Which brings up another major issue in Iraq. Many Iraqis believe only a dictator can run the country, and force all the factions to behave. However, a majority of Iraqis recognize that dictatorships tend to be poor and repressive, while democracies are prosperous and pleasant. The problem is that the traditions of tribalism and corruption (everything, and everyone, has their price) do not mesh well with democracy. This doesn't mean democracy can't work under these conditions, many do. It does mean that it takes more effort, and the results are not neat and clean, as Americans expect their democracies to be.

The basic problem is that the United States is divided into two groups; those who have worked (or fought) in Iraq, or otherwise paid close attention to what's happening on the ground, and those who create their own picture of what's happening, one that fits other needs (personal, political, religious). No amount of wishing will change what is going on over there. The majority of the population hates the Sunni Arabs, who now have four years of terrorist attacks added to their list of sins. The Kurds, although beset by corruption and factionalism, have shown that you can still have peace, security and prosperity if everyone works together. The Arabs to the south see that, but have not been able to work together well enough to make it happen. Will the Arabs be able to overcome their factionalism and hatreds? THAT is the big question. What is lost in all the rhetoric about Iraq is that Iraq is the only real Arab democracy in the Middle East. Egypt is a one party state, a dictatorship masquerading as a dictatorship. Every other Arab state is either a dictatorship or a monarchy.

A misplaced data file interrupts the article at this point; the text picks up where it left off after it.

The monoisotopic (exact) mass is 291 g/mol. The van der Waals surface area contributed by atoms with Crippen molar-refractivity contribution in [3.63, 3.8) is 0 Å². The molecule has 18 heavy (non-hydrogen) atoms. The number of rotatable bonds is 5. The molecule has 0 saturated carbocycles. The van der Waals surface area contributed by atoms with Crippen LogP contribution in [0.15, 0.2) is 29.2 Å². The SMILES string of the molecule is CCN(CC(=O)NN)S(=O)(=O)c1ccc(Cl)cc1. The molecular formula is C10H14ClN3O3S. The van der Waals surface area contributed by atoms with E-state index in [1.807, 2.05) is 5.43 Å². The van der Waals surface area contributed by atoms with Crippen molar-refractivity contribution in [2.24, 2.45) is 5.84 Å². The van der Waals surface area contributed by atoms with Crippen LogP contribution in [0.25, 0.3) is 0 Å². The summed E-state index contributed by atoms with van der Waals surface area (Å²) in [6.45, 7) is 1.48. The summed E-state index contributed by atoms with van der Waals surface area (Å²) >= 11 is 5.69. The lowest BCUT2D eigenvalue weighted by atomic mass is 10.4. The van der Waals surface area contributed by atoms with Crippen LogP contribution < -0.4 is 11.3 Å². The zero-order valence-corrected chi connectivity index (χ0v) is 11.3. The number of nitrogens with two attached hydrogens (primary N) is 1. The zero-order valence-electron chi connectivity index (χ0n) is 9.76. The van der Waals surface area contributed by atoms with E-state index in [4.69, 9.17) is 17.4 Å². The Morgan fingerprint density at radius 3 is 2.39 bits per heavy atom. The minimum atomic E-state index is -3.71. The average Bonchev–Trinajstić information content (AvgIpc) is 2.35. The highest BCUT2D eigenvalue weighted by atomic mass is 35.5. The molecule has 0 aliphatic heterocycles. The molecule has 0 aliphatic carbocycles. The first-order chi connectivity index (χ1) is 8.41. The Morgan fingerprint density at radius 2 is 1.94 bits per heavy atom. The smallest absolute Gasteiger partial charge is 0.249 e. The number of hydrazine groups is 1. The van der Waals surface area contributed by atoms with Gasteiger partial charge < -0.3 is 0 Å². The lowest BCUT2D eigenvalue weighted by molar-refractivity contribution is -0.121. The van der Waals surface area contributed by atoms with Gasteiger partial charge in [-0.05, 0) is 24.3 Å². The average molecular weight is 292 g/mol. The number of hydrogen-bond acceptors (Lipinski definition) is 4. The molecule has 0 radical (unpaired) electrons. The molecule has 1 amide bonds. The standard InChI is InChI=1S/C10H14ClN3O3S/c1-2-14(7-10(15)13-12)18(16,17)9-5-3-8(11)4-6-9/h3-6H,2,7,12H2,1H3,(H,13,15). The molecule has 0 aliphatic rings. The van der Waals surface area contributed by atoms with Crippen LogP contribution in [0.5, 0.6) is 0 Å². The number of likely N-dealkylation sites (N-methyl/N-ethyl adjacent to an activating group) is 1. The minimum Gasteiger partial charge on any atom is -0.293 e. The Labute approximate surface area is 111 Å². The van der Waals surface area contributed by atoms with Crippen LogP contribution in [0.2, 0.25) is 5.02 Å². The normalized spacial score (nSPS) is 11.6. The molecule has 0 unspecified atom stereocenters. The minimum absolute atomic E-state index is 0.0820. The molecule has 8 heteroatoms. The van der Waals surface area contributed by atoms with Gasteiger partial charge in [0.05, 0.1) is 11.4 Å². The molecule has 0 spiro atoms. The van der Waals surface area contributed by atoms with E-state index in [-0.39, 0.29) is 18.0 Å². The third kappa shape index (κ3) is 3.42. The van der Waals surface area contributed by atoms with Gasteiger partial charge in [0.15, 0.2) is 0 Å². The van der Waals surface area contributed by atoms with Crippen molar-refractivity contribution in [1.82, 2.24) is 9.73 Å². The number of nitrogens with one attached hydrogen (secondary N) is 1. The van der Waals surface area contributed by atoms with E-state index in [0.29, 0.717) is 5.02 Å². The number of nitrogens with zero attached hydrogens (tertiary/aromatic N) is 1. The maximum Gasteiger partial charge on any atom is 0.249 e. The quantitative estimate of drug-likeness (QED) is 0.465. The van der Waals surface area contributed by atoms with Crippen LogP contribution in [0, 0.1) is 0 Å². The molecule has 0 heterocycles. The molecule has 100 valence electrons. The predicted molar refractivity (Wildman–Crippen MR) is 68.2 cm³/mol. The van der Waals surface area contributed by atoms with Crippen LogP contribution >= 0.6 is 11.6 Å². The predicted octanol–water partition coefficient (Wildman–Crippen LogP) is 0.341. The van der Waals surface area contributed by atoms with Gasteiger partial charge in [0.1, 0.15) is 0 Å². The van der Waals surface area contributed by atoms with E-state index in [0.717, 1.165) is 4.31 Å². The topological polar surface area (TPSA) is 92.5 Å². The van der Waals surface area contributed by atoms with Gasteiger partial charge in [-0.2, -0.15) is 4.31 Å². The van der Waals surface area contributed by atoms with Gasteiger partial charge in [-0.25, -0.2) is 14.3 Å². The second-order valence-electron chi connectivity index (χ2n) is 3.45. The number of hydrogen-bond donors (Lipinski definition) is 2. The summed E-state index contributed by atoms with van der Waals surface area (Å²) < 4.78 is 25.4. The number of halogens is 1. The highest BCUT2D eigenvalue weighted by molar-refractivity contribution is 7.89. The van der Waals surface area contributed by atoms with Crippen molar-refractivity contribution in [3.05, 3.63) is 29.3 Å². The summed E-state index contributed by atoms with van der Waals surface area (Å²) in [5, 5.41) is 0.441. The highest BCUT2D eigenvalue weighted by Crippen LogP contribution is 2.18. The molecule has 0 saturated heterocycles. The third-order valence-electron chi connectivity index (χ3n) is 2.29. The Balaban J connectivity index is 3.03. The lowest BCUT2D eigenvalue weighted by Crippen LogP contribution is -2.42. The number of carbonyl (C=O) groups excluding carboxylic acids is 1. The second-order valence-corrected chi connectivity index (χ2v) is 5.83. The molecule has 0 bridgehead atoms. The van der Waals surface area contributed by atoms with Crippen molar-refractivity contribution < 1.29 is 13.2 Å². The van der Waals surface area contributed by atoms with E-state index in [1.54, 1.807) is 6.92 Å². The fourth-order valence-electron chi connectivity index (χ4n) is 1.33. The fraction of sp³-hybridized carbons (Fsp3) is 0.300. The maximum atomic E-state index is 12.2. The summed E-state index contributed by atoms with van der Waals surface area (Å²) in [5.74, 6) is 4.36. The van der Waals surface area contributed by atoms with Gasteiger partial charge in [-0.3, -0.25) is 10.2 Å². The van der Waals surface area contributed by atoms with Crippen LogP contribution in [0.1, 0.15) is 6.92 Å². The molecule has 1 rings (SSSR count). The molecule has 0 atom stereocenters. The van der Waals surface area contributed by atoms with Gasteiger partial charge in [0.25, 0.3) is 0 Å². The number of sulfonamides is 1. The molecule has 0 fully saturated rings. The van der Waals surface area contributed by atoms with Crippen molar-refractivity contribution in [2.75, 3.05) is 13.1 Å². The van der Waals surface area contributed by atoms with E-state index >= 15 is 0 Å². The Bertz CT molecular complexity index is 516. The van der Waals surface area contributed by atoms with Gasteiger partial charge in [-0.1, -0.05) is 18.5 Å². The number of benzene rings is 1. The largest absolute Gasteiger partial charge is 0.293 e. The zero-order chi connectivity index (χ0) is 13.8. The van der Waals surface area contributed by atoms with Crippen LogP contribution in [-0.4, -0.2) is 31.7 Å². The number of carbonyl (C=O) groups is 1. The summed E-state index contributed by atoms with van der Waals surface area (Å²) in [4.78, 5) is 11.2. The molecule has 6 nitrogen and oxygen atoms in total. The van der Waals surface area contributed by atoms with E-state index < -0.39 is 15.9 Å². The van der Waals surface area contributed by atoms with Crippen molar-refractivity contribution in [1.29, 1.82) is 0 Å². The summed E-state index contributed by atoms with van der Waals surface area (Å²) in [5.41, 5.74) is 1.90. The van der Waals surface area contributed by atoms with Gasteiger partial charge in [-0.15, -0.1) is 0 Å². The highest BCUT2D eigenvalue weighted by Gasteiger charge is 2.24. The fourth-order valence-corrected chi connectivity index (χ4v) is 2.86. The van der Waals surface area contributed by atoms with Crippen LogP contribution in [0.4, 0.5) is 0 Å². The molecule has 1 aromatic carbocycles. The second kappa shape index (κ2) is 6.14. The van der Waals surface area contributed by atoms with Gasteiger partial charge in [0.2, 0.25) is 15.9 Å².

Iraqis know they are in a position to show the way, to an era of better government, and the freedoms and prosperity that flows from that. Iraqis know they have problems with religion, tribalism and corruption. Iraqis know what they are up against. Do you?

Strategy Page

Once a blogger, a journalist, a politician, an academic, an intellectual invests so deeply in defeat that he cannot possibly extricate himself without serious explanation, such a person--unless scrupulously honest--will feel forced to present defeat as the reality, well beyond the point when a reasonable person begins to have doubts. Since a widespread belief in defeat often becomes a self-fulfilling prophecy, such persons may feel that their best course is to bluff the situation to the end. They feel, if they are lucky, that defeat will surely happen, if they can convince everyone of its inevitability.

This pretense of theirs, which seems the most important thing in the world to maintain, is actually quite a small thing in reality. But will they ever understand?

To them, it is important that a particular politician, or a particular political party, or a particular ideological grouping, or a particular nation, lose. But it is the people who want a better life who will lose, thanks in no small way to these small time investors, who invested so deeply in the defeat of those they hated, which was actually the defeat of the hopes of many millions for a better life.